Tuesday 8 November 2011

'Voices in the Dark' - romantic excerpt in Venice.

To celebrate the re-issue of my romantic suspense, 'Voices in the Dark,' here is a romantic excerpt where the hero Roberto and heroine Julia go to Venice.


Venice. Neither Julia nor Roberto had ever been to the floating city. Free of memories and ghosts, deserted by tourists in a day of freezing fog, Venice was theirs.
      Leaning out on the Rialto bridge, Julia spoke their united thought. 'Glad we came.' Time, their constant harrier, glided like the mist gilded streams under their feet as they regarded each other.
      They kissed on the bridge, the silver fog rising from the water hiding them and the city in a secret embrace.
     'I wish we could stay,' said Roberto, when they surfaced a little from the kiss. Julia turned a dreamy open face sidelong and ran her eyes over him. She wanted this rippling quiet, this day of misted sun glinting on the tops of suspended marble palaces, to go on for ever. No more struggle for success no more troubles. No more Scarpia.
     'I can't get used to you without that plaster cast,' she murmured, obliterating the world as she pressed her cheek against his chest. 'I like the suit.' Dark grey, classically cut, worn with eye-grabbing panache, the suit had been a revelation. She already had designs for borrowing the waistcoat. She hugged him tight. ‘You look great.'
     'And you are truly gorgeous.' Roberto stroked a hand down her back. 'Why do you hide those legs?'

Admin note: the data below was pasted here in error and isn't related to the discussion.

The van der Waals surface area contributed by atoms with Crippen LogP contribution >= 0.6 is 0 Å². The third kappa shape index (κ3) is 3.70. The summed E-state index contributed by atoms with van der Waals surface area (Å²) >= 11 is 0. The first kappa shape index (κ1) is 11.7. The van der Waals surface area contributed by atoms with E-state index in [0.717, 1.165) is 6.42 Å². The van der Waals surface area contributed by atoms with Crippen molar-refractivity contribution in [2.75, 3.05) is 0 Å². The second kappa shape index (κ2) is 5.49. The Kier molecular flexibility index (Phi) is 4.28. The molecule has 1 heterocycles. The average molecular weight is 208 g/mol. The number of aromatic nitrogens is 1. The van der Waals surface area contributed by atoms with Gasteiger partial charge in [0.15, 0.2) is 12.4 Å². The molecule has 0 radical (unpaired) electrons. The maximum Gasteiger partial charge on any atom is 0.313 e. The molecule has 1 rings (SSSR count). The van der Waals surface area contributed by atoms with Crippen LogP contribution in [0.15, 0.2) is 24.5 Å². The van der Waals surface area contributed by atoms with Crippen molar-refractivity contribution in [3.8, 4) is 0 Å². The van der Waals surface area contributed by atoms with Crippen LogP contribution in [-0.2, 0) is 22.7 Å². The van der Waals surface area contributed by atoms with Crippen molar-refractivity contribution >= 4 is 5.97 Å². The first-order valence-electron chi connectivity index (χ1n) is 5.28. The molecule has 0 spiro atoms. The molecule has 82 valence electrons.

His hand, and even more his eyes were doing things to her.
     'Shall we?' he said.
'Snow and Fog on the Grand Canal', by Ippolito Caffi
      They took a gondola. Paying the gondolier not to sing, they settled against the heart-shaped backrest, Roberto giving Julia his cushion. Whilst he chatted to the gondolier about the latest football scores, Julia trailed her fingers through mist to cold, silken, softly grey-green waters. Both were too aware of each other to need more than the lightest touch of their bodies, side by side as they floated on the cradle of Venice's canals.
     Venice in a shimmering winter mist was as one of its more extravagant glass creations, cloudy and baroque at the base, its marble statues and wrought-iron house-grills looming through the mist like porcelain flowers stuck on Venetian chandeliers. Then halfway up the narrow buildings - just over the top of Roberto's brown spiky curls, Julia calculated - the mist thinned and sunshine dusted each white campanile.
     ‘We're here,' Roberto said softly. The gondola swayed against a painted landing post; a doorstep floated inches above the water. This was his surprise to her: a home, not a hotel, their own private place. He had booked it, along with a few extras, at Florence airport before they made their flight.
     He opened the front door. The gondolier, paid and tipped, was gossiping into his portable phone about having met Roberto Padovano. ' . . . and you know he's really normal . . . great bloke . . . asked about the big match, you know, Roma versus Inter-Milan . . .'